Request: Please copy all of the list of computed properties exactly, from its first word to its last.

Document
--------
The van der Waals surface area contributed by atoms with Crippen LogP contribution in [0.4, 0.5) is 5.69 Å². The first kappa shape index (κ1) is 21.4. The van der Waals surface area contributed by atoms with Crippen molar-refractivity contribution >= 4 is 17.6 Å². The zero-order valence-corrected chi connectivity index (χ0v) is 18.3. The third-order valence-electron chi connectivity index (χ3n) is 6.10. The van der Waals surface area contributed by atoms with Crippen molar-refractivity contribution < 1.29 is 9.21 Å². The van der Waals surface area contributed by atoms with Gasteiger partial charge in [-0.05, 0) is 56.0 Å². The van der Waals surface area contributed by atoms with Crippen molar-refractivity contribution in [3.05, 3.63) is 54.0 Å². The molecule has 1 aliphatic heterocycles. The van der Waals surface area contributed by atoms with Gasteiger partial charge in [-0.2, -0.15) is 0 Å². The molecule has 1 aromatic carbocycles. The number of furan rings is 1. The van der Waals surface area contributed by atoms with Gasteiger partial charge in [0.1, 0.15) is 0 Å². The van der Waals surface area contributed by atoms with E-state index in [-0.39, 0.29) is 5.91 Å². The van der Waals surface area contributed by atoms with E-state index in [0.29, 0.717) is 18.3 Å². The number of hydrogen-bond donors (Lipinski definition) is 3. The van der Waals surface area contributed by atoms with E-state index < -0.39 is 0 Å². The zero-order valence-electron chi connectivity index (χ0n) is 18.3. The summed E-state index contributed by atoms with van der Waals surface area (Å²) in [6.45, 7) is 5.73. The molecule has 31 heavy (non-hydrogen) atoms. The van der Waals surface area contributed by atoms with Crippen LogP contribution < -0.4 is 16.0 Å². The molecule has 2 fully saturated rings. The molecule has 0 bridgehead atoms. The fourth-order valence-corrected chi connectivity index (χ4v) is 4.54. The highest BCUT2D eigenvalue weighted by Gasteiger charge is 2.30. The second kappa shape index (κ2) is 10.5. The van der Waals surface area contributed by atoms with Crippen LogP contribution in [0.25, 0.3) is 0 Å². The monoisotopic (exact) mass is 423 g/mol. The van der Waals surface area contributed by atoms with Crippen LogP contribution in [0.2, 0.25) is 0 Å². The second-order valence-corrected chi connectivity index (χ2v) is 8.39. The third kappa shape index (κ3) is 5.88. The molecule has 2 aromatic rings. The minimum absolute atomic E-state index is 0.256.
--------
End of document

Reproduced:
The van der Waals surface area contributed by atoms with Crippen LogP contribution in [0.4, 0.5) is 5.69 Å². The first kappa shape index (κ1) is 21.4. The van der Waals surface area contributed by atoms with Crippen molar-refractivity contribution >= 4 is 17.6 Å². The zero-order valence-corrected chi connectivity index (χ0v) is 18.3. The third-order valence-electron chi connectivity index (χ3n) is 6.10. The van der Waals surface area contributed by atoms with Crippen molar-refractivity contribution < 1.29 is 9.21 Å². The van der Waals surface area contributed by atoms with Gasteiger partial charge in [-0.05, 0) is 56.0 Å². The van der Waals surface area contributed by atoms with Crippen molar-refractivity contribution in [3.05, 3.63) is 54.0 Å². The molecule has 1 aliphatic heterocycles. The van der Waals surface area contributed by atoms with Gasteiger partial charge in [-0.2, -0.15) is 0 Å². The molecule has 1 aromatic carbocycles. The number of furan rings is 1. The van der Waals surface area contributed by atoms with Gasteiger partial charge in [0.1, 0.15) is 0 Å². The van der Waals surface area contributed by atoms with E-state index in [-0.39, 0.29) is 5.91 Å². The van der Waals surface area contributed by atoms with E-state index in [0.29, 0.717) is 18.3 Å². The number of hydrogen-bond donors (Lipinski definition) is 3. The van der Waals surface area contributed by atoms with E-state index < -0.39 is 0 Å². The zero-order valence-electron chi connectivity index (χ0n) is 18.3. The summed E-state index contributed by atoms with van der Waals surface area (Å²) in [6.45, 7) is 5.73. The molecule has 31 heavy (non-hydrogen) atoms. The van der Waals surface area contributed by atoms with Crippen LogP contribution < -0.4 is 16.0 Å². The molecule has 2 fully saturated rings. The molecule has 0 bridgehead atoms. The fourth-order valence-corrected chi connectivity index (χ4v) is 4.54. The highest BCUT2D eigenvalue weighted by Gasteiger charge is 2.30. The second kappa shape index (κ2) is 10.5. The van der Waals surface area contributed by atoms with Crippen LogP contribution in [0.25, 0.3) is 0 Å². The monoisotopic (exact) mass is 423 g/mol. The van der Waals surface area contributed by atoms with Crippen LogP contribution in [0.2, 0.25) is 0 Å². The second-order valence-corrected chi connectivity index (χ2v) is 8.39. The third kappa shape index (κ3) is 5.88. The molecule has 2 aromatic rings. The minimum absolute atomic E-state index is 0.256.